The stories connected to the art used in album covers are often very interesting and intriguing. At Pure Music, we look at several of the most interesting album covers ever produced in a feature we like to call “Behind The Cover.”
English rock band Led Zeppelin released their fifth studio album in March 1973. It was titled, “Houses of the Holy” and featuring an interesting innovation in the creation of the music that it contained. By the time this album was being put together, several of the members of the band had home studios. This permitted them to expand their collective musical style through the development of more sophisticated songs and arrangements.
As a result, many of the songs that appear on this album became fixtures in the Led Zeppelin live concert set. And no wonder, the album was a commercial success being certified 11x platinum in 1999 by the Recording Industry Association of America.
The album cover for “Houses of the Holy” was designed by Hipgnosis – the first time the band used this design firm. The cover was inspired by the novel ‘Childhood’s End’ by Arthur C. Clarke and was actually a collage of a number of photos. They all were taken at the Giant’s Causeway in Northern Ireland by Aubrey Powell and stitched together to make the complete scene. Although an alternative location in Peru had also been considered, the Irish landscape ended up the winner.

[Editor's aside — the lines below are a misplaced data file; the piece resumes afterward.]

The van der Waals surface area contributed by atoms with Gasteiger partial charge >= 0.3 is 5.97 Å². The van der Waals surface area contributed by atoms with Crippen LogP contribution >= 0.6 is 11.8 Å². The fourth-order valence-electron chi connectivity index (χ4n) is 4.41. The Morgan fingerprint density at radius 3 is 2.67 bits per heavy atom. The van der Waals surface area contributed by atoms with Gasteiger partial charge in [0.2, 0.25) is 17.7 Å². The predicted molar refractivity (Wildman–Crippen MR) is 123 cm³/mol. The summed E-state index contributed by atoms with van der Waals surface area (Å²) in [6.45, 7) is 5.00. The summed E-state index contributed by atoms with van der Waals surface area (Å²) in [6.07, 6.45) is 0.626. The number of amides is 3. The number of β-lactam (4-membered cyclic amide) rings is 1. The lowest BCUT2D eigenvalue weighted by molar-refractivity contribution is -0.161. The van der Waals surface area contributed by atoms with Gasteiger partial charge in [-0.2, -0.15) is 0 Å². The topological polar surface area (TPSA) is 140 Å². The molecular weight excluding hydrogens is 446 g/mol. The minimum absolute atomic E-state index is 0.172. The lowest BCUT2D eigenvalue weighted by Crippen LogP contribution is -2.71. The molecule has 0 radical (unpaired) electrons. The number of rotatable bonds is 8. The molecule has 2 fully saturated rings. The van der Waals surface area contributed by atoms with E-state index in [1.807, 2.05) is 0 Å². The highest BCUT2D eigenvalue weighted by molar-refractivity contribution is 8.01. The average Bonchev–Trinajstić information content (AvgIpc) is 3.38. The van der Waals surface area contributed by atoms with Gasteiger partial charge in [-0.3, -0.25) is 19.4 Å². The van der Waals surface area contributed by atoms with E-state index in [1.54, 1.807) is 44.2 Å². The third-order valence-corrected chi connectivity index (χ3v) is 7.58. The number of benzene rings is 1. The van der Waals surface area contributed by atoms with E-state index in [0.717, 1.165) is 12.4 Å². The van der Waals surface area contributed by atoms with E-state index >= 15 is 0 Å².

The two children featured on the cover were photographed several times in black and white and were multi-printed to create a total of 11 individuals in the scene. The first version of the cover was rejected and colour tinting created the version that was used instead. The shooting schedule ran over ten days and took place early in the morning and late in the day to capture lighting specific to dawn and dusk. However, due to unfavourable weather conditions – cloudy skies and constant rain – the desired effect was virtually impossible to capture on film during the photo shoot.
There had been a completely different cover concept before the Northern Ireland landscape came into the picture. Artist Storm Thorgerson had an electric green tennis court with a tennis racket on it and the band rejected it thinking the visual pun hinted that the sound of Led Zeppelin was a ‘racket.’
The version of the cover that was released with the album did not include the record title or the name of the group on it and went to on be nominated at the 1974 Grammy’s. The category was Best Album Package. A reissue of the album in CD format in the 1980s featured the title and band name printed directly on the cover.
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